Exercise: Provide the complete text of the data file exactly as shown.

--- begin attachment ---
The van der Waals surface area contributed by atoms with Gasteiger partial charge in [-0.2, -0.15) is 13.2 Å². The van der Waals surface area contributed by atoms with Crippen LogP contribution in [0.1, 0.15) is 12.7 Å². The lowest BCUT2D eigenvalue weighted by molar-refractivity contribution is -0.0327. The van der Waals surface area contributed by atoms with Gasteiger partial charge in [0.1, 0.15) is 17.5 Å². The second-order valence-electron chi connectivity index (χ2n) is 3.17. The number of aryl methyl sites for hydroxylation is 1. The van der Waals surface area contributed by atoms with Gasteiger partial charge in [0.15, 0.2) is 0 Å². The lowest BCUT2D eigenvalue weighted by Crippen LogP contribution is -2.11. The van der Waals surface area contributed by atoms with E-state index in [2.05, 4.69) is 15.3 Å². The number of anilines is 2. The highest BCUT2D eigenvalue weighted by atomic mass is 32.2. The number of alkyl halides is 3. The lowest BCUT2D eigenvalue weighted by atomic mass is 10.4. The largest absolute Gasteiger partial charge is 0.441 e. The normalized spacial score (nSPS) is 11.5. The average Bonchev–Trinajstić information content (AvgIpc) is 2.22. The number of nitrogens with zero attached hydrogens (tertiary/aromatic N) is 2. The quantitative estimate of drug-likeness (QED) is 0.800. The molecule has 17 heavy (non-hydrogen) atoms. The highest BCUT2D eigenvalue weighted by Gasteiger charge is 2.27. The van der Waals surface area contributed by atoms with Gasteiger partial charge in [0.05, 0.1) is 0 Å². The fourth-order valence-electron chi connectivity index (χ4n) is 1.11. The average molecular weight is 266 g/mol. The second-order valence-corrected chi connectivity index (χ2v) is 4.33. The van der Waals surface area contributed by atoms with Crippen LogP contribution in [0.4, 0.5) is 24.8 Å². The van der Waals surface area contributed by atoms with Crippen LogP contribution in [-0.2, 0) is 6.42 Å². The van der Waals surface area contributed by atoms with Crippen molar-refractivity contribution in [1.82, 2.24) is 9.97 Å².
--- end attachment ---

The van der Waals surface area contributed by atoms with Gasteiger partial charge in [-0.2, -0.15) is 13.2 Å². The van der Waals surface area contributed by atoms with Crippen LogP contribution in [0.1, 0.15) is 12.7 Å². The lowest BCUT2D eigenvalue weighted by molar-refractivity contribution is -0.0327. The van der Waals surface area contributed by atoms with Gasteiger partial charge in [0.1, 0.15) is 17.5 Å². The second-order valence-electron chi connectivity index (χ2n) is 3.17. The number of aryl methyl sites for hydroxylation is 1. The van der Waals surface area contributed by atoms with Gasteiger partial charge in [0.15, 0.2) is 0 Å². The lowest BCUT2D eigenvalue weighted by Crippen LogP contribution is -2.11. The van der Waals surface area contributed by atoms with E-state index in [2.05, 4.69) is 15.3 Å². The number of anilines is 2. The highest BCUT2D eigenvalue weighted by atomic mass is 32.2. The number of alkyl halides is 3. The lowest BCUT2D eigenvalue weighted by atomic mass is 10.4. The largest absolute Gasteiger partial charge is 0.441 e. The normalized spacial score (nSPS) is 11.5. The average Bonchev–Trinajstić information content (AvgIpc) is 2.22. The number of nitrogens with zero attached hydrogens (tertiary/aromatic N) is 2. The quantitative estimate of drug-likeness (QED) is 0.800. The molecule has 17 heavy (non-hydrogen) atoms. The highest BCUT2D eigenvalue weighted by Gasteiger charge is 2.27. The van der Waals surface area contributed by atoms with Gasteiger partial charge in [0.05, 0.1) is 0 Å². The fourth-order valence-electron chi connectivity index (χ4n) is 1.11. The average molecular weight is 266 g/mol. The second-order valence-corrected chi connectivity index (χ2v) is 4.33. The van der Waals surface area contributed by atoms with Crippen LogP contribution in [0.4, 0.5) is 24.8 Å². The van der Waals surface area contributed by atoms with Crippen LogP contribution in [-0.2, 0) is 6.42 Å². The van der Waals surface area contributed by atoms with Crippen molar-refractivity contribution in [1.82, 2.24) is 9.97 Å².